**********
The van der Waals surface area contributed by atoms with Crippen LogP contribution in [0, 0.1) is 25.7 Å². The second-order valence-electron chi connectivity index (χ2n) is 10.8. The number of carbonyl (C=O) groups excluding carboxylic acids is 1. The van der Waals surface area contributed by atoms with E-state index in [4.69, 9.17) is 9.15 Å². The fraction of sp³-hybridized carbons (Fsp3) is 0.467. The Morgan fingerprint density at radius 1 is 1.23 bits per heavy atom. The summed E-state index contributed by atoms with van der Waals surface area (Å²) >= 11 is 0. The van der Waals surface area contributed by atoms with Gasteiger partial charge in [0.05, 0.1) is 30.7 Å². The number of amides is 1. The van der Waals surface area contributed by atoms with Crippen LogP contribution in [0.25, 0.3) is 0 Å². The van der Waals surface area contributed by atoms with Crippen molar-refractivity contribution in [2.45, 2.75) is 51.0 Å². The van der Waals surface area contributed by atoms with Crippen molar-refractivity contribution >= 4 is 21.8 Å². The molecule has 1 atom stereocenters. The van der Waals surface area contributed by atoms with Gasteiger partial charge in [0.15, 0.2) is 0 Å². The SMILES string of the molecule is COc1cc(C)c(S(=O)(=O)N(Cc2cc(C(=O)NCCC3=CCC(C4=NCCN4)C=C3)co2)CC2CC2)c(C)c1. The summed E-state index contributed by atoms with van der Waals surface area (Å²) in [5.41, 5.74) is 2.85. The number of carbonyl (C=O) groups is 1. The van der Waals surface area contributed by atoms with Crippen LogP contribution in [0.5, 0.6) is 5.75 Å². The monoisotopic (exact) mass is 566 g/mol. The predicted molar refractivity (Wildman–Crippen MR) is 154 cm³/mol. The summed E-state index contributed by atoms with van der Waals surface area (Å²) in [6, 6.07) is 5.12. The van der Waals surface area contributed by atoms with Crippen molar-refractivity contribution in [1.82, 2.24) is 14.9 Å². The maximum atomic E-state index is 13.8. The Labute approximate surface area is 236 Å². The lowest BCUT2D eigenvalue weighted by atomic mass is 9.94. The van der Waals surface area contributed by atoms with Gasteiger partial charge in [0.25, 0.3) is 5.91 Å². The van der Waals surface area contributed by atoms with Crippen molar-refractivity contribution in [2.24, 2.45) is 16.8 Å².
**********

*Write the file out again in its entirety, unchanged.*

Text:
The van der Waals surface area contributed by atoms with Crippen LogP contribution in [0, 0.1) is 25.7 Å². The second-order valence-electron chi connectivity index (χ2n) is 10.8. The number of carbonyl (C=O) groups excluding carboxylic acids is 1. The van der Waals surface area contributed by atoms with E-state index in [4.69, 9.17) is 9.15 Å². The fraction of sp³-hybridized carbons (Fsp3) is 0.467. The Morgan fingerprint density at radius 1 is 1.23 bits per heavy atom. The summed E-state index contributed by atoms with van der Waals surface area (Å²) >= 11 is 0. The van der Waals surface area contributed by atoms with Gasteiger partial charge in [0.05, 0.1) is 30.7 Å². The number of amides is 1. The van der Waals surface area contributed by atoms with Crippen LogP contribution in [0.25, 0.3) is 0 Å². The van der Waals surface area contributed by atoms with Crippen molar-refractivity contribution in [2.45, 2.75) is 51.0 Å². The van der Waals surface area contributed by atoms with Crippen molar-refractivity contribution >= 4 is 21.8 Å². The molecule has 1 atom stereocenters. The van der Waals surface area contributed by atoms with Gasteiger partial charge in [0.15, 0.2) is 0 Å². The SMILES string of the molecule is COc1cc(C)c(S(=O)(=O)N(Cc2cc(C(=O)NCCC3=CCC(C4=NCCN4)C=C3)co2)CC2CC2)c(C)c1. The summed E-state index contributed by atoms with van der Waals surface area (Å²) in [5.41, 5.74) is 2.85. The number of carbonyl (C=O) groups is 1. The van der Waals surface area contributed by atoms with Crippen LogP contribution in [0.5, 0.6) is 5.75 Å². The monoisotopic (exact) mass is 566 g/mol. The predicted molar refractivity (Wildman–Crippen MR) is 154 cm³/mol. The summed E-state index contributed by atoms with van der Waals surface area (Å²) in [6, 6.07) is 5.12. The van der Waals surface area contributed by atoms with Crippen molar-refractivity contribution in [1.82, 2.24) is 14.9 Å². The maximum atomic E-state index is 13.8. The Labute approximate surface area is 236 Å². The lowest BCUT2D eigenvalue weighted by atomic mass is 9.94. The van der Waals surface area contributed by atoms with Gasteiger partial charge in [0.25, 0.3) is 5.91 Å². The van der Waals surface area contributed by atoms with Crippen molar-refractivity contribution in [2.24, 2.45) is 16.8 Å².